C-V2X enables ITS infrastructure (think intersection signals, road sensors, and back-end control systems) to meet certain connectivity requirements when it comes to flexible roadside unit deployments and other capabilities. For instance, C-V2X will now allow for the use of wireless backhaul to keep the infrastructure connected when a fiber optic cable cannot reach it. It will also allow for distributed and disaggregated remote service units that can take advantage of cloud-native networks and applications. It also allows for different vehicle-to-network (V2N) and vehicle-to-infrastructure (V2I) communication modes.
But that’s not all.
When it comes to driving, real-time communications is critical. Split second decisions, as well as spatial and temporal awareness are incredibly important. Combined with 5G’s Sidelink/PC5 connectivity and multi-access edge computing, direct vehicle-to-vehicle (V2V) communications and vehicle-to-edge server communications will allow for opportunities to impact real-time performance of applications. Additionally, this potent combination of car + edge computing allows for the rapidly offloading of power-intensive, compute-intensive, and storage-intensive requirements from the vehicle to the edge server.
Think of it this way, as your vehicle passes a nearby edge server, it gets continuous updates regarding road and traffic safety conditions. The edge server may know what the cross-traffic might look like several blocks in every direction and forewarn your car that an oncoming semi-truck is headed its direction – even if it’s behind a building and out of line of sight. The flip side is also true – that other vehicles will also communicate back to the edge server and continuously inform it of what they are sensing.
Overall, this is an exciting time for the automotive and wireless community. With the cloud, edge, and 5G all converging, there are ample opportunities for automotive OEMs, roadside operators, mobile network operators, transportation planners, and application developers in building out additional value-added services for drivers and passengers.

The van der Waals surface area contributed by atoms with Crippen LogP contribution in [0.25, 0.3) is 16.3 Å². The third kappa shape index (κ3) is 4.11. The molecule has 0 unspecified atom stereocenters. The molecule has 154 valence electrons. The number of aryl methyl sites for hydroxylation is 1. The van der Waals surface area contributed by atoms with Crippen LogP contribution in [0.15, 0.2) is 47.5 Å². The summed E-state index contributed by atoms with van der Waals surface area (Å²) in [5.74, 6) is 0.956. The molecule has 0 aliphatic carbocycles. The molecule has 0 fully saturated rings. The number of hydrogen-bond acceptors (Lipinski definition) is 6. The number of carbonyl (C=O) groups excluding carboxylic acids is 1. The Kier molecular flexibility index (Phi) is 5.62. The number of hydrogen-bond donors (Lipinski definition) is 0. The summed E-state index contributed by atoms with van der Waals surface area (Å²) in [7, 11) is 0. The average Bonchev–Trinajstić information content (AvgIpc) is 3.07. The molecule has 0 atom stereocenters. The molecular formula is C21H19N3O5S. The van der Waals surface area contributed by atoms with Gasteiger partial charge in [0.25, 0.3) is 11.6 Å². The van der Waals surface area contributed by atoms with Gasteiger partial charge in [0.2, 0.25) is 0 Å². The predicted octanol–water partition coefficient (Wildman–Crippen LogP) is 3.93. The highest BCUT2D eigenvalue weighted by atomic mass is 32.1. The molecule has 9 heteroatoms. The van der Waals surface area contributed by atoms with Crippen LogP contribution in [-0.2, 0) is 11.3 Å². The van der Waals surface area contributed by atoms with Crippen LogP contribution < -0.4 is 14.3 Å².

But along with the great opportunities also come the great challenges. One of the biggest challenges is spectrum for the advanced features of C-V2X. While the 30 MHz set aside by the FCC from the 5.9 GHz ITS band offers some reliable transportation for basic safety services, the 5G Automotive Association (5GAA) has recommended at least 40 MHz for additional advanced services, as defined in its ITS study and roadmap. Additionally, 5G Americas also recommends that certain “out of band emissions” (OOBE) from the operation of “U-NII-4” spectrum band from Unlicensed National Information Infrastructure (U-NII) also be regulated, so they do not interfere with C-V2X.
Additionally, every stakeholder in the age of the connected car must also be aware of the possible complexities. These can include more frequent Over-the-Air (OTA) software updates, especially as applications become more robust and more ‘car-to-cloud’ ecosystem features become more important. Security and privacy protections are also important to continually address, as C-V2X offers numerous protections based on IEEE1609.2, especially surrounding misbehavior, and certificate management. Finally, stakeholders should also plan for the evolution path of C-V2X standards and prepare for backwards compatibility between the 3GPP Releases that address C-V2X technology.
Since the FCC’s decision to open up the 5.9 GHz spectrum band last year to C-V2X, I’ve seen a lot of excitement from both the automotive sector and wireless cellular industry in getting this standard off the ground and into practical use. With many new technology advances in the pipeline, such as power saving for pedestrian user equipment and vulnerable road users, higher accuracy Sidelink positioning, and support for cellular wireless staple technologies like carrier aggregation and mmWave, there is a very bright road ahead in saving lives and serving societies every growing communication needs.
I look forward to watching this space closely and sharing the C-V2X story as it paves the way ahead for a connected smart transportation system.